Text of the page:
If that’s the law then

The 19th century British author, Charles Dickens, once worked as a clerk at a law firm, and many of the characters in his novels were derived from clients he met while working at the firm. In one of his novels from the 1840s, I don’t remember which Dickens novel was, there was a colloquium between two of the characters. The first character explains the operation of a new British law that had just come into effect for the second character. Upon learning of the new law, the second character responds in disbelief: “Sir, if that’s the law, then the law is an ass!” Since reading the Dickens novel whose title I do remember, I have often read about new laws or legal rulings that remind me that Dickens’s character was right in describing the “law as an ass.” Here’s a case that I remember writing about at the time.

In 2008, the US Court of Appeals for the Second Circuit struck down a recently enacted New York law that required airlines to provide food, water, clean toilets and fresh air to passengers trapped in delayed planes. The law was struck down by the court, which noted that while the move was well-intentioned, it violated federal authority.

The law was passed after thousands of passengers were stranded for up to 10 hours on multiple JetBlue Airways flights at Kennedy International Airport on Valentine’s Day in 2007. Passengers complained that they were deprived of food and water and that the bathrooms overflowed. A month later, passengers from other airlines were stranded aboard other airlines at Kennedy after an ice storm.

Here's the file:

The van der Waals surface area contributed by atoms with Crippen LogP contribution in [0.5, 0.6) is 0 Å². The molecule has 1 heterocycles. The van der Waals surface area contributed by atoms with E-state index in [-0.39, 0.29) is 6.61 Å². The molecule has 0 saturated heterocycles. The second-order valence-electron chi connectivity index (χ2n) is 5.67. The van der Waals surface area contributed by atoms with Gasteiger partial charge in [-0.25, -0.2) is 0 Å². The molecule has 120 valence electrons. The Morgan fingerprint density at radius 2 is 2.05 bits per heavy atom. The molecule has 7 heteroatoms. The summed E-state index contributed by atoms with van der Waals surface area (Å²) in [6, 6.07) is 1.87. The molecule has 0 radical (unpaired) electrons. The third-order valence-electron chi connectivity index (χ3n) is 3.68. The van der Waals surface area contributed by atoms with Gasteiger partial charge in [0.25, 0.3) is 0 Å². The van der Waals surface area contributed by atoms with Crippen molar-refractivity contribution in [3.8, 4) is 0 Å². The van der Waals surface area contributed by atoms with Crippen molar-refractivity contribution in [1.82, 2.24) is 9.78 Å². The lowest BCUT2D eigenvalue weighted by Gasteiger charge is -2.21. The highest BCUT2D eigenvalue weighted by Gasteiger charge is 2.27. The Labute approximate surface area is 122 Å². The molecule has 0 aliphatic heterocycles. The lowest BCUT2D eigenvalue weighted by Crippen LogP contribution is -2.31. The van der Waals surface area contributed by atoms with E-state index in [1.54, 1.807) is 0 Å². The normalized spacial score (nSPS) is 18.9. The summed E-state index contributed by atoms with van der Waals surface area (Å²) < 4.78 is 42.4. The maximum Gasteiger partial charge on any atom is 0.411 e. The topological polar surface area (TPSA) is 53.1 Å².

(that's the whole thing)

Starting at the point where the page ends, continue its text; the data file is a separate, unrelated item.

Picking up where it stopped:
The law was challenged by the Air Transportation Association of America, the industry trade group that represents major American airlines. Strange that this trade group appears to be advocating for passengers to be deprived of food, water and clean toilets on stranded commercial airliners.

The Second Circuit held that while the objectives of the law were “laudable” and the circumstances that led to its adoption “deplorable,” only the federal government has the authority to pass such regulations. The doctrine of preference establishes that, according to the Commerce Clause, federal regulations that protect the health, safety and well-being of people who travel to our country must take precedence and prevail over any statute of state law that refers to the same issue. Certainly, we can understand the doctrine of federal preference; however, in this case we should say, “Lord, if that’s the law, then the law is an ass!”

See: Air Transport Ass’n of America, Inc. v. Cuomo, No. 07-5771-cv, slip op (2d Cir. March 25, 2008). 2008 US Application Lexis 6130

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